Unrest in Mongolia as coalition govt disintegrates
Unrest broke out on the streets of Ulan Bator on Thursday as Mongolia’s democratic government edged closer to collapse following allegations of political corruption and economic mismanagement.
More than 500 protesters converged on the capital’s central square and stormed the office of the Mongolian People’s Revolutionary Party (MPRP) to voice their anger over its withdrawal from the ruling coalition.
The former Soviet-backed MPRP triggered the political crisis on Wednesday when its 10 ministers resigned from the 18-member coalition Cabinet, ending an alliance of nearly two years with the Democratic Party.
Prime Minister Tsakhia Elbegdorj, who belongs to the Democratic Party, was hanging on for his political life, with Parliament on Thursday debating his position and whether to ratify the resignations.
But with the MPRP holding 38 of the 76 seats in Parliament and confident of gaining the support of at least one minority party member, the ratification of the resignations and Elbegdorj’s downfall appeared all but certain.
The MPRP is then expected to promote one of its own as the next prime minister.
Mongolia, a former Soviet satellite, had been regarded as one of the more democratically successful and stable Central Asian states until this week’s events, as well as an important ally for the United States.
US President George Bush visited Mongolia in November last year to praise the nation as an outpost of stable democracy and thank it for its troop contribution to Iraq.
“You are an example of success for this region and the world,” Bush said during his visit, the first by a US leader to the country.
“And I have come to tell you: as you build a free society in the heart of Central Asia, the American people stand with you.”
However, Mongolia, an isolated nation with a population of just 2.7-million people, has remained one of the world’s poorest during its 14 years of post-Soviet democracy and economic growth has slowed recently.
The MPRP said Elbegdorj’s economic mismanagement was a key factor in its decision to withdraw from the government, while also alleging cronyism.
“The MPRP has regularly expressed its concerns over the government’s actions to the prime minister,” the party said in a statement.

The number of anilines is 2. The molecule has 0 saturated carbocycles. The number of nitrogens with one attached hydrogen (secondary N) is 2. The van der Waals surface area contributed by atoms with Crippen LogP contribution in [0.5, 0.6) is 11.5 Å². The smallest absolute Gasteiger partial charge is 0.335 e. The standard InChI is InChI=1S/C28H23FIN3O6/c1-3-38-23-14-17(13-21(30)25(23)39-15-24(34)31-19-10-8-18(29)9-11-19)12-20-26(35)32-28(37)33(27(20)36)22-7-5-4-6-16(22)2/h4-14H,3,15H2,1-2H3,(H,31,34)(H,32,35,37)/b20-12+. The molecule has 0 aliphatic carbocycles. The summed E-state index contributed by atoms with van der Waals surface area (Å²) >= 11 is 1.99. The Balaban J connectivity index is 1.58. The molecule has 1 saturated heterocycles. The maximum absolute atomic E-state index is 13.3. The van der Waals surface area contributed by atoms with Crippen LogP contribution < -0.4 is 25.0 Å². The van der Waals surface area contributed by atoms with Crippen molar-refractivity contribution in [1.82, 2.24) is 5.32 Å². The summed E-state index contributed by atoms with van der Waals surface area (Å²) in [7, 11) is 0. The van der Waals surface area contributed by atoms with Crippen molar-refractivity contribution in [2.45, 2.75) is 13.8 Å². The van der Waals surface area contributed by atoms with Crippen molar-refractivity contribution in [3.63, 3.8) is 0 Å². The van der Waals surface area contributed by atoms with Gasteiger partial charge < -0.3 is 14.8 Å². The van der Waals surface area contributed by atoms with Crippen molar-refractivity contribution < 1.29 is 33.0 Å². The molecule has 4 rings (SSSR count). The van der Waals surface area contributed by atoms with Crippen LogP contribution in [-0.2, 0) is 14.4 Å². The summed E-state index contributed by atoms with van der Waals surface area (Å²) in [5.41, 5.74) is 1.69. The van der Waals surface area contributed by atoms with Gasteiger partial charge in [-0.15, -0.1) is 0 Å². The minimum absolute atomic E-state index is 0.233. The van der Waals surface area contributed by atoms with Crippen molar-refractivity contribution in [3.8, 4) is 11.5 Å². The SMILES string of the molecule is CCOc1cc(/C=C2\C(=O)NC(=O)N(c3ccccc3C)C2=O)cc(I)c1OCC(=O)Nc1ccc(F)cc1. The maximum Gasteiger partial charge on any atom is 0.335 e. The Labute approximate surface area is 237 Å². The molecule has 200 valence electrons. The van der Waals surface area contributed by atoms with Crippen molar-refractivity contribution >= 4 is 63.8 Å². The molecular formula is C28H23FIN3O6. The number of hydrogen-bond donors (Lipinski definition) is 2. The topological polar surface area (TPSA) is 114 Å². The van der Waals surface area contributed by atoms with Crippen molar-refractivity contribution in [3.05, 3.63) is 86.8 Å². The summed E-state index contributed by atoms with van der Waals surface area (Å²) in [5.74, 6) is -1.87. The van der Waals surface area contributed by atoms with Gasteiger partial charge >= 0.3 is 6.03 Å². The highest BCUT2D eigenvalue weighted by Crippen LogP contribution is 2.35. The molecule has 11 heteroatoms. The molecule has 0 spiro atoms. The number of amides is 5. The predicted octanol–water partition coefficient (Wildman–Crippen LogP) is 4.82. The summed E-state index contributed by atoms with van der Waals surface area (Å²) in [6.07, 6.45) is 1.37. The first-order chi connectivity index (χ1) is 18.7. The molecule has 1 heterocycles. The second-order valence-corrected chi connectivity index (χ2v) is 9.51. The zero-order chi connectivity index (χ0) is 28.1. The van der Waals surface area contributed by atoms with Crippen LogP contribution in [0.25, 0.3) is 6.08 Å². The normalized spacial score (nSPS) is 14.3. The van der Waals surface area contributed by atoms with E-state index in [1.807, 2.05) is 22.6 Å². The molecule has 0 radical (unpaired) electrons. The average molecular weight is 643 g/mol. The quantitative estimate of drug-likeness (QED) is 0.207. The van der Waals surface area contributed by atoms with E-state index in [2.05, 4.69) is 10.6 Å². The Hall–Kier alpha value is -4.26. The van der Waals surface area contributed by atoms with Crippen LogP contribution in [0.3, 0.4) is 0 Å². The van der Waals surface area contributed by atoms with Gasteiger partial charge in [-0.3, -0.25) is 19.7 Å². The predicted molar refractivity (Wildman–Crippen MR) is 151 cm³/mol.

“Unfortunately, our beliefs and efforts have become hopeless, and the social and political situation has become unstable. Distrust and suspicion have spread in society.”
Elbegdorj’s Democratic Party countered that the MPRP had only acted after being exposed for corrupt practices, including the recent jailing of the nation’s customs chief, who was an MPRP member.
“The Democratic Party considers this measure [the MPRP resignations]... an unproductive way to protect its dirty and dishonourable actions,” the party said in a statement.
“Cooperation in the executive body does not mean we must protect illegal actions of each other, especially on corruption deals.”
As the parties traded accusations, hundreds of police and army soldiers were called on to the streets of the capital to prevent protests from escalating.
Soldiers were lined up three or four deep to protect the MPRP’s office in Ulan Bator’s central square after it was ransacked, according to an AFP reporter on the scene.
Heavy deployments of police and soldiers were also on guard at the nearby government house, which is the home of Parliament and the president’s office.
However the soldiers appeared to be unarmed and there were no initial reports of injuries.
An MPRP spokesperson, who declined to be named, said the organisaton’s headquarters had been badly damaged in the unrest.
“They have actually savagely destroyed the inside of the building of the MPRP,” the spokesperson said.
“We don’t have a clear count of how many people were injured or if anyone has been injured at all.
It could possibly be [that some were injured], but we don’t have any information at this time.”
Mongolia is stuck between China, the world’s most powerful communist regime, and Russia, which is undergoing its own turbulent transition to democracy. - AFP